India enhances its nuclear transparency, ratifies Additional Protocol with IAEA
In order to bring more transparency of nuclear infrastructure, India has ratified an Additional Protocol with the International Atomic Energy Agency (IAEA). The move will boost energy security and consolidate international confidence.
The proposal had been awaiting ratification for over five years. The new government ratified the protocol which will facilitate large imports of nuclear technology, enhance power generation and other civilian purposes.
The move shows the inclination of the new government towards enhancing energy security, which is expected to have a considerable nuclear component.
The Additional Protocol has under its purview only those facilities which are supervised by the IAEA, and will have no impact on the non-safeguarded facilities which are used for creating weapons. The safeguards pact with the IAEA covers 20 facilities that include the Nuclear Fuel Complex in Hyderabad, Tarapur atomic power plant, Rajasthan Atomic Power Station, the Kakrapar Atomic Power Station,, and both units at Kudankulam power plant.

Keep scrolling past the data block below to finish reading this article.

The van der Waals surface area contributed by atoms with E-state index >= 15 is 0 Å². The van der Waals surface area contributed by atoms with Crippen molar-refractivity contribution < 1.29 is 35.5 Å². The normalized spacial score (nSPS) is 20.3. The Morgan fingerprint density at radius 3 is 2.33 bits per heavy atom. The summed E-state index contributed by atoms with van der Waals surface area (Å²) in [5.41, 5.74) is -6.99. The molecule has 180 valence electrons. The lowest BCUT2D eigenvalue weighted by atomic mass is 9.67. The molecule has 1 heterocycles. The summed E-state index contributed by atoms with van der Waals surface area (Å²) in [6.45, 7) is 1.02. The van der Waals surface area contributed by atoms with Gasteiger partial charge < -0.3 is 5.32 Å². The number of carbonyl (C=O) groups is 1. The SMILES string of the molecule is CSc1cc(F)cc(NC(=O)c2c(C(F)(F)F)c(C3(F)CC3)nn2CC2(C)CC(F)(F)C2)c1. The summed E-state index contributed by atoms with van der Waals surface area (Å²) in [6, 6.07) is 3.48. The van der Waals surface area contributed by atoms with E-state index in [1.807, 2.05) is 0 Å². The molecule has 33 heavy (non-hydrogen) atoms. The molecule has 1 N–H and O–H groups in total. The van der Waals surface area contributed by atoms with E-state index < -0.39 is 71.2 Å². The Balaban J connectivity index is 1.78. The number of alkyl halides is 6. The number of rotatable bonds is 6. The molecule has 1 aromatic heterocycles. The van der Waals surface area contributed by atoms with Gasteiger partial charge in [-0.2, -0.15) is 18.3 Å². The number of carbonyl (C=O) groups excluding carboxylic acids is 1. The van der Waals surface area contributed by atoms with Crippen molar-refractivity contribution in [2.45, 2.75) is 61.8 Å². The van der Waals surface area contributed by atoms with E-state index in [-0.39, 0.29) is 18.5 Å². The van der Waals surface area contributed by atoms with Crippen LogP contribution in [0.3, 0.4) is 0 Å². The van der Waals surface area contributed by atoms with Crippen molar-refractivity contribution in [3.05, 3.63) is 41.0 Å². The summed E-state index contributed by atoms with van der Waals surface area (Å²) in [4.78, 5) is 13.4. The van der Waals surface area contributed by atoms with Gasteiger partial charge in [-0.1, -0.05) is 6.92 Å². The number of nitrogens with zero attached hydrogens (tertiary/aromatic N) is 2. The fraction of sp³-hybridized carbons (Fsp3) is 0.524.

As per experts, unlike the “model” protocol that the IAEA has inked with several Non-Nuclear Weapon countries, the Additional Protocol signed with India is far less intrusive. The protocol provides for the collection of data of India’s nuclear exports, to ensure that the material is not diverted for unauthorized use.
The protocol would also ease regular entry and exit of the IAEA personnel by providing them with multi-entry visas, apart from guaranteeing “free communication” generated by the surveillance or measurement devices of the IAEA that are already in place in facilities that are under international safeguards.
The ratification lives up to India’s commitment made in the Indo-U.S. joint statement of July 2005, which clearly said that New Delhi would sign “an additional protocol” with the IAEA.
The ratification almost coincides with the meeting of 45-member Nuclear Suppliers Group in Buenos Aires. India aspires to join this club which controls the global supply of nuclear material.